The officials said the shooter was engaged by members of the US Secret Service counterassault team and killed. The heavily armed tactical team travels everywhere with the president and major party nominees and is meant to confront any active threats while other agents focus on safeguarding and evacuating the person at the center of protection.
It’s still not clear yet whether Trump was struck by gunfire or was injured as he was pulled to the ground by agents.
Butler County district attorney Richard Goldinger said in a phone interview that the suspected gunman was dead and at least one rally attendee was killed.
A rally disrupted by gunfire
Trump, the presumptive Republican nominee, was showing off a chart of border crossing numbers during his last rally before the Republican National Convention opens Monday when the apparent shots began.
It took two minutes from the moment of the first shot for Trump to be placed in a waiting SUV.
As Trump was talking, a popping sound was heard, and the former president put his right hand up to his right ear, as people in the stands behind him appeared to be shocked.
As the first pop rang out, Trump said, “Oh,” and grabbed his ear as two more pops could be heard and he crouched down. More shots are heard then.
Someone could be heard saying near the microphone at Trump’s lectern, “Get down, get down, get down, get down!” as agents tackled the former president. They piled atop him to shield him with their bodies, as is their training protocol, as other agents took up positions on stage to search for the threat.
Screams were heard in the crowd of several thousand people. A woman is heard screaming louder than the rest. Afterward, voices were heard saying “shooter’s down” several times, before someone asks “are we good to move?” and “are we clear?” Then, someone ordered, “Let’s move.”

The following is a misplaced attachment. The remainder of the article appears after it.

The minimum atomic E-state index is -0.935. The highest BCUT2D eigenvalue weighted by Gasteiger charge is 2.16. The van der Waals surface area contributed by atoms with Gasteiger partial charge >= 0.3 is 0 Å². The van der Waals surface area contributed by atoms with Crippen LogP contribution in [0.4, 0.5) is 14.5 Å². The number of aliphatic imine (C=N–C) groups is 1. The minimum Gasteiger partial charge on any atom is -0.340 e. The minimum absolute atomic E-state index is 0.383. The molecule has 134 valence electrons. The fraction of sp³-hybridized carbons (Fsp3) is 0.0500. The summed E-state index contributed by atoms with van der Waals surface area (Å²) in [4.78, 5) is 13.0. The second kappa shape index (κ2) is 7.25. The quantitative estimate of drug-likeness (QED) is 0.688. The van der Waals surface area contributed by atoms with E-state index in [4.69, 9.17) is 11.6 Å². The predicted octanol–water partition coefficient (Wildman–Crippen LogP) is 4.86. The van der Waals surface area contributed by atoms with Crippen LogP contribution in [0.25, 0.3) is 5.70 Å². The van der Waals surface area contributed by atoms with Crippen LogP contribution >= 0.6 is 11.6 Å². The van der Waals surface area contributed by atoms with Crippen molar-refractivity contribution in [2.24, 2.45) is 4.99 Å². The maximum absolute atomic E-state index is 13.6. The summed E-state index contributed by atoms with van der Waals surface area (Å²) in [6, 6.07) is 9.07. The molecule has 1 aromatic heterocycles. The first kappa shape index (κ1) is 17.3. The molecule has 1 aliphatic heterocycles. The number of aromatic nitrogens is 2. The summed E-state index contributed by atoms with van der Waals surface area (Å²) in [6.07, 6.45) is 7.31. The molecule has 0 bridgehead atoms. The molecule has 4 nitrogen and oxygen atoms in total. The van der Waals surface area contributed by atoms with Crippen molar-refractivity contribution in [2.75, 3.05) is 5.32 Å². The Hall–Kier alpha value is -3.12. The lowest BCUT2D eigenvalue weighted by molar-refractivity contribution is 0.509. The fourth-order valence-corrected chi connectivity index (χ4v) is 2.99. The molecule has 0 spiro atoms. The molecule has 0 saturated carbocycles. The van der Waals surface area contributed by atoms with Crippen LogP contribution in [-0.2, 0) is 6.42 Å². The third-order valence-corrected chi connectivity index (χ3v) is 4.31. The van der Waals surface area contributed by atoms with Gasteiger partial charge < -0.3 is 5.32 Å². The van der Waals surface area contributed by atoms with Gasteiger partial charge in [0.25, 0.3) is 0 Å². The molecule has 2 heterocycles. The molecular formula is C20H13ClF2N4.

Trump could be heard on the video saying at least twice, “Let me get my shoes, let me get my shoes,” with another voice heard saying, “I’ve got you sir.”
Trump got to his feet moments later and could be seen reaching with his right hand toward his face. There appeared to be blood on his face. He then pumped his fist in the air and appeared to mouth the word “Fight” twice his crowd of supporters, prompting loud cheers and then chants of “USA. USA. USA.”
The crowd cheered as he got back up and pumped his fist.
His motorcade left the venue moments later. Video showed Trump turning back to the crowd and raising a fist right before he is put into a vehicle.
Reporters covering the rally heard five or six shots ring out and many ducked for cover, hiding under tables.
After the first two or three bangs, people in the crowd looked startled, but not panicked. An AP reporter at the scene reported the noise sounded like firecrackers at first or perhaps a car backfiring.
But then there were more shots. Panic set in as people realized what was happening. Shouts of “Get down!” rang through the crowd.
When it was clear the situation had been contained and that Trump would not be returning to speak, attendees started filing out of the venue. One man in an electric wheelchair got stuck on the field when his chair’s battery died. Others tried to help him move.
Police soon told the people remaining to leave the venue and US Secret Service agents told reporters to get “out now. This is a live crime scene.”